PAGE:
There's something foreign and romantic about Macho's Cafe--could it be the effect of too much garlic? It inspires daydreams and simple fantasies. You imagine dropping in for a rendezvous, ordering a bottle of wine to drink slowly through an evening with a series of tapas, by and by wandering over to the bar where there's a piano player or live band (often Cuban-style jazz--don't miss Hector Munoz every Tuesday, Wednesday, Friday, and Saturday in July) and sometimes, ballroom dancing.
A tall dark stranger might figure in the picture (that's the rum, not the garlic, talking). Well, I'm just the dining critic, folks--my dinnertime rendezvous involves a notebook and a pen--but back-of-the-book romance seekers perhaps should keep Macho's in mind. It's that kind of place.
So, turning to the notebook and speaking of garlic, we ate Spanish gambas, sizzling shrimp in hot garlic butter, flecked with fiery pepper, and an empanada, its brown crust holding a picadillo of spicy ground beef and onions, with a tart cranberry-jalapeno sauce. Just four bites, one for each.
A little plate of plantains, fried to a dark lacy brown, turning their grassy taste to sexy caramel, proved that heat works wonders on bananas and all their cousins. A tamal Cuban-style: sweet cornmeal, smoky salty ham, onions--did I mention garlic? Tapas are just flashes of flavor in the mouth, never becoming so familiar as to be cloying, never requiring commitment. They're the one-night stand of the dinner table.
Entrees, now, those are more than a fling. Take arroz con pollo, a mother's dish of tender chicken pieces over rice al dente, not the gummy pot dish we'd had at White Swan, but still substantial. This is food you want to settle down with. Shrimp enchilado was what we might call shrimp creole--not a tortilla in sight--the little crustaceans in a sharp, peppery, tomato-pasty sauce.
Pork criollo, a dozen fork-tender slices of braised pork smothered with sweet sauteed onions, was served with rice and beans. The special of tuna--not as rare as I like it--was topped with one of these relish-like sauces of peppers, onions, and tannic green olives that livened up and lightened the dense meatiness of the fish.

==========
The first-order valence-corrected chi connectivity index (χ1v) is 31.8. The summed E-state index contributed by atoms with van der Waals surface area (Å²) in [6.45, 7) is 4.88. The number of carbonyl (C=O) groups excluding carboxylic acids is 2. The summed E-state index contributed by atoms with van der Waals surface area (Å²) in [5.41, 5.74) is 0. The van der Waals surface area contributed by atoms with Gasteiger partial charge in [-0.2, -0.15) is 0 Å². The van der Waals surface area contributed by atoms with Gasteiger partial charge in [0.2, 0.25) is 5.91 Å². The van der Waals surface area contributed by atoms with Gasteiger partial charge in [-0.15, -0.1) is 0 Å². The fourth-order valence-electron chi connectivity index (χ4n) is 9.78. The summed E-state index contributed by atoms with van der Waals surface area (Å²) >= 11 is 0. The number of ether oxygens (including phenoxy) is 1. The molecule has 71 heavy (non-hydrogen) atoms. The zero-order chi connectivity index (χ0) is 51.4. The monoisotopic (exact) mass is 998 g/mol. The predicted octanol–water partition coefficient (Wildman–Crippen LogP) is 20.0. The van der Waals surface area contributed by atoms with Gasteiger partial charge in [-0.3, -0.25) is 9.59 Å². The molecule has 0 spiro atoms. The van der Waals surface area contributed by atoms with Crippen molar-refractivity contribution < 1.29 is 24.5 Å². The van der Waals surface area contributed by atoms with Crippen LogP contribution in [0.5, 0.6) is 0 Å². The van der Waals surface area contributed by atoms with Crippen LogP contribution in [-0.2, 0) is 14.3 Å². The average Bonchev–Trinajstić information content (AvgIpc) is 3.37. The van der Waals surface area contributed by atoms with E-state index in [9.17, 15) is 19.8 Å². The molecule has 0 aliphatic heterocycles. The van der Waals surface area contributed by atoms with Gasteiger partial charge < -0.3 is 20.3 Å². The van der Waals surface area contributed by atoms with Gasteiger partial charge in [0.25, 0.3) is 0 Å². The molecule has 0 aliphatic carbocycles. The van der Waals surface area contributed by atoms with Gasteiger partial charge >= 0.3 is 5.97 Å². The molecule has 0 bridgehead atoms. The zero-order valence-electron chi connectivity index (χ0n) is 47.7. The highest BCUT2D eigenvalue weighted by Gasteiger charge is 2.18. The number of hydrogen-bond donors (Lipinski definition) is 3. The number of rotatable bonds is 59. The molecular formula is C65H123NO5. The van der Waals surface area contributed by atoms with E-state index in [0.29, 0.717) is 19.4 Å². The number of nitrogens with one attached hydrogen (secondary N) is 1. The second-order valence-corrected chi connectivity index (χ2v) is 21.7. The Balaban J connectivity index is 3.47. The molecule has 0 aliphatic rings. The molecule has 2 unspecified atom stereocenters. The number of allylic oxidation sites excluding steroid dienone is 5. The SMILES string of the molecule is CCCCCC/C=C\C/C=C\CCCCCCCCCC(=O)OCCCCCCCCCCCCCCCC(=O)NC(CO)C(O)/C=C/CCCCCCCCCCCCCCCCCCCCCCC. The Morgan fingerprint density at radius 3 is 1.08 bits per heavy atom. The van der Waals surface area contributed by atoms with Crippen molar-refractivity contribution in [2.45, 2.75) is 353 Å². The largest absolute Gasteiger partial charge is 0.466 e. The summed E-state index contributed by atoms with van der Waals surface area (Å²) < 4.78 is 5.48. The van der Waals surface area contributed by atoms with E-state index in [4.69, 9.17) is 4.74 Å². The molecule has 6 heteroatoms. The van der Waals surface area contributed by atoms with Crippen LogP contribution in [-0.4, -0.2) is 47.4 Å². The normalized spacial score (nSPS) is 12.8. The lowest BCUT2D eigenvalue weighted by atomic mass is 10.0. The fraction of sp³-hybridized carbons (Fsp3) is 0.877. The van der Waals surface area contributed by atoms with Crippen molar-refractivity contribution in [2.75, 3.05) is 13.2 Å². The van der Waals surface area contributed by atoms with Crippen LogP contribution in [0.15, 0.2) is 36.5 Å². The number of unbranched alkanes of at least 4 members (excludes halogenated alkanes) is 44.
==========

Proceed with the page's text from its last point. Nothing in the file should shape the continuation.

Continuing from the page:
There are some general expectations that are turned upside-down when you eat out often, like the ending to a fractured fairy tale. Desserts, for instance, are seldom a treat. Few kitchens have the space or the staff to produce good desserts; a pastry chef is really a whole separate affair.
But take note: Macho's is a good place to go for sweets. The key lime pie is bittersweet and yellow, topped with a blob, not a squirt, of real soft whipped cream; rare homemade angel food cake comes with fresh sliced strawberries. The dense chocolate bundt-type cake is heady with Kahlua fumes, and the killer flan is dense, smooth, heavy in the mouth. The three-milk cake is a Macho's oddity: pulled from the oven when it's only half-baked, soaked with sweetened condensed milk, baked some more, and then plastered smooth with whipped cream.
After too much dinner, Nester Macho showed us the bar, dark (easy to be anonymous here), with a combo playing in the corner. We made a mental note to return--Arthur says he'll be playing there soon. I think I remember his band from junior high.
Serves him right.
Macho's Cafe and Bar, 9739 Central Expressway at Walnut Hill, 369-6466. Open for lunch Monday-Thursday 11 a.m.-2 p.m., for dinner 5 p.m.-10 p.m. Open for lunch Friday-Saturday 11 a.m.- 2 p.m., for dinner 5 p.m.-midnight. Open for brunch Sunday 11 a.m.-2 p.m., for dinner 5 p.m.-10 p.m.
Macho's Cafe and Bar:
Cuban tamal $3.95
Spanish gambas $5.95
Puerco a la criolla $10.95
Kahlua cake $3.
Get the Food & Drink Newsletter
Our weekly guide to Dallas dining includes food news and reviews, as well as dining events and interviews with chefs and restaurant owners.